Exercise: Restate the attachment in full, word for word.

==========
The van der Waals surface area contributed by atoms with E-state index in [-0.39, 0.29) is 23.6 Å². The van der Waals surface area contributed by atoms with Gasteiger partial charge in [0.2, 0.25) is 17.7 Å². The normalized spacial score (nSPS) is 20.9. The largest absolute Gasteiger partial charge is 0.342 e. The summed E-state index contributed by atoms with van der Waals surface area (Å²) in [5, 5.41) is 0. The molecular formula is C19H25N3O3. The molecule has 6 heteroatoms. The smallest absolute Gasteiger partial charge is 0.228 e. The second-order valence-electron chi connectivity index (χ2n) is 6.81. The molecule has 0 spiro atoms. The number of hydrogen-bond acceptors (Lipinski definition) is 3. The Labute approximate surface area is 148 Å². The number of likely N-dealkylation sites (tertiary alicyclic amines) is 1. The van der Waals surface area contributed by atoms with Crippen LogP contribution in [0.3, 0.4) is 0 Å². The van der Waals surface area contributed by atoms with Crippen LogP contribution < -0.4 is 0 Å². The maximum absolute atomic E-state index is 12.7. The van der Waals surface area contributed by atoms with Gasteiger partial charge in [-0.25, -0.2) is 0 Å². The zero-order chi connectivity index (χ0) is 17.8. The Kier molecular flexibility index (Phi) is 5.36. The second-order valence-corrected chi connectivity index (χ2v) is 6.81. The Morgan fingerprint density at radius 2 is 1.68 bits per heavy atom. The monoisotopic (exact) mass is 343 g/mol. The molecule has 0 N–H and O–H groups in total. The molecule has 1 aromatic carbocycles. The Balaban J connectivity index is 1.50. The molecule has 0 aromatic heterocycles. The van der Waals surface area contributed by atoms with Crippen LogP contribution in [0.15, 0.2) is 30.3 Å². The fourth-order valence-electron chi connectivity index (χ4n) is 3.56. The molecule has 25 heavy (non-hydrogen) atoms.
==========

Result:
The van der Waals surface area contributed by atoms with E-state index in [-0.39, 0.29) is 23.6 Å². The van der Waals surface area contributed by atoms with Gasteiger partial charge in [0.2, 0.25) is 17.7 Å². The normalized spacial score (nSPS) is 20.9. The largest absolute Gasteiger partial charge is 0.342 e. The summed E-state index contributed by atoms with van der Waals surface area (Å²) in [5, 5.41) is 0. The molecular formula is C19H25N3O3. The molecule has 6 heteroatoms. The smallest absolute Gasteiger partial charge is 0.228 e. The second-order valence-electron chi connectivity index (χ2n) is 6.81. The molecule has 0 spiro atoms. The number of hydrogen-bond acceptors (Lipinski definition) is 3. The Labute approximate surface area is 148 Å². The number of likely N-dealkylation sites (tertiary alicyclic amines) is 1. The van der Waals surface area contributed by atoms with Crippen LogP contribution in [0.3, 0.4) is 0 Å². The van der Waals surface area contributed by atoms with Crippen LogP contribution < -0.4 is 0 Å². The maximum absolute atomic E-state index is 12.7. The van der Waals surface area contributed by atoms with Gasteiger partial charge in [-0.25, -0.2) is 0 Å². The zero-order chi connectivity index (χ0) is 17.8. The Kier molecular flexibility index (Phi) is 5.36. The second-order valence-corrected chi connectivity index (χ2v) is 6.81. The Morgan fingerprint density at radius 2 is 1.68 bits per heavy atom. The monoisotopic (exact) mass is 343 g/mol. The molecule has 0 N–H and O–H groups in total. The molecule has 1 aromatic carbocycles. The Balaban J connectivity index is 1.50. The molecule has 0 aromatic heterocycles. The van der Waals surface area contributed by atoms with Crippen LogP contribution in [0.15, 0.2) is 30.3 Å². The fourth-order valence-electron chi connectivity index (χ4n) is 3.56. The molecule has 25 heavy (non-hydrogen) atoms.